• 2010-03-10 20:04:11 UTC - 20:04 | Permalink

    Am in process of adding more extracts from Plutarch to my original post

  • David Hillman
    2010-03-11 05:41:19 UTC - 05:41 | Permalink

    And from a much later period, here is Geoffrey de Monmouth’s story of the birth of Merlin:

    Book VI, chapter 17- Vortigern , after consultation with magicians, orders a youth to be brought that never had a father.
    At last he had recourse to magicians for their advice, and commanded them to tell him what course to take. They advised him to build a very strong tower for his own safety, since he had lost all his other fortified places. Accordingly he made a progress about the country, to find out a convenient situation, and came at last to Mount Erir, where he assembled workmen from several countries, and ordered them to build the tower. The builders, therefore, began to lay the foundation; but whatever they did one day the earth swallowed up the next, so as to leave no appearance of their work. Vortigern being informed of this again consulted with his magicians concerning the cause of it, who told him that he must find out a youth that never had a father, and kill him, and then sprinkle the stones and cement with his blood; for by those means, they said, he would have a firm foundation. Hereupon messengers were despatched away over all the provinces, to inquire out such a man. In their travels they came to a city, called afterwards Kaermerdin, where they saw some young men, playing before the gate, and went up to them; but being weary with their journey, they sat down in the ring, to see if they could meet with what they were in quest of. Towards evening, there happened on a sudden quarrel between two of the young men, whose names were Merlin and Dabutius. In the dispute, Dabutius said to Merlin: “You fool, do you presume to quarrel with me? Is their any equality in our birth? I am descended of royal race, both by my father and mother’s side. As for you, nobody knows what you are, for you never had a father.” At that word the messengers looked earnestly upon Merlin, and asked the by-standers who he was. They told him, it was not known who was his father; but that his mother was daughter to the king of Dimetia, and that she lived in St. Peter’s church among the nuns of that city.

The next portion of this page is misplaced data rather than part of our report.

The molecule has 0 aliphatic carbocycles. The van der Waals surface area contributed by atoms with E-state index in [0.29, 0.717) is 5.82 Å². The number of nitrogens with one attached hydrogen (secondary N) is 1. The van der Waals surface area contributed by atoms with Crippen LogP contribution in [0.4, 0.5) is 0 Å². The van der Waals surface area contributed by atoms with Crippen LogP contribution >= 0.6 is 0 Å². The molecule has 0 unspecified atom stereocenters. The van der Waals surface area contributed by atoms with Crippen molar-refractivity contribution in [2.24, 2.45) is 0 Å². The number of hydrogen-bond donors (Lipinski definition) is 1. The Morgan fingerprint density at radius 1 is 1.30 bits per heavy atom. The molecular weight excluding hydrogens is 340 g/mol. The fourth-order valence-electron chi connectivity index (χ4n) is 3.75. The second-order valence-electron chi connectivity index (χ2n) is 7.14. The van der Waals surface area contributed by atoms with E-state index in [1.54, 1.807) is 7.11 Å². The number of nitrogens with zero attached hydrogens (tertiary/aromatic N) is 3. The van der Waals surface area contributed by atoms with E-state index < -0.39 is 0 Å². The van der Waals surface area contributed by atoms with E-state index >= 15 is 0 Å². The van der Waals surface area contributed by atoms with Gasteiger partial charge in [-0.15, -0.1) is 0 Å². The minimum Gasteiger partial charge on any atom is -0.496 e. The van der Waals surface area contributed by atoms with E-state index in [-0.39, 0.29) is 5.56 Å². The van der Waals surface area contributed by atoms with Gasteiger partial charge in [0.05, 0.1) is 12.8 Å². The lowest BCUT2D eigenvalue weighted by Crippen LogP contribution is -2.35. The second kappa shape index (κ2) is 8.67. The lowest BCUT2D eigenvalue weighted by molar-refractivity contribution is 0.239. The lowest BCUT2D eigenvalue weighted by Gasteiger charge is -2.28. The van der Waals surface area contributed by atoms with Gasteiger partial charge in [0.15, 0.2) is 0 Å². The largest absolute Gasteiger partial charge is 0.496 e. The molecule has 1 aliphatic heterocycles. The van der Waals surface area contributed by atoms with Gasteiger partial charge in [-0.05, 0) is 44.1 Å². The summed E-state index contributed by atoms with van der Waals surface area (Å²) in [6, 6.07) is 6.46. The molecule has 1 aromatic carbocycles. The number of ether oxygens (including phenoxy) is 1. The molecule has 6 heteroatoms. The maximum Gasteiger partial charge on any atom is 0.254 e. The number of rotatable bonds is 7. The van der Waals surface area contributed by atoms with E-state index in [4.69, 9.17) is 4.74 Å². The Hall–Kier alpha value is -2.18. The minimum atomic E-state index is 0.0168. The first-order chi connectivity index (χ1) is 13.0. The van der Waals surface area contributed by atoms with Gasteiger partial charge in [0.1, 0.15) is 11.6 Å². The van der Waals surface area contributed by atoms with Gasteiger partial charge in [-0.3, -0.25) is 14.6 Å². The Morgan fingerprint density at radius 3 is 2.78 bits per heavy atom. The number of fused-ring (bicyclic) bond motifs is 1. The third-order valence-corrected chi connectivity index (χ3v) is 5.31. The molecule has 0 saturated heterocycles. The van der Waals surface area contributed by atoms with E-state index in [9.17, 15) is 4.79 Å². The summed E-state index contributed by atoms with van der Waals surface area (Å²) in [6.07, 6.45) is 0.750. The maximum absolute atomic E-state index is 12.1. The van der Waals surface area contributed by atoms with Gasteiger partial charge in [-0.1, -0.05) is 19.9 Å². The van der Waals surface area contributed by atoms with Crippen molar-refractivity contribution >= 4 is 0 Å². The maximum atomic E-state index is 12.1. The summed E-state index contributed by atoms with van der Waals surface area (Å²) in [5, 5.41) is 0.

Book VI, chapter 18 – Vortigern inquires of Merlin’s mother concerning her conception of him.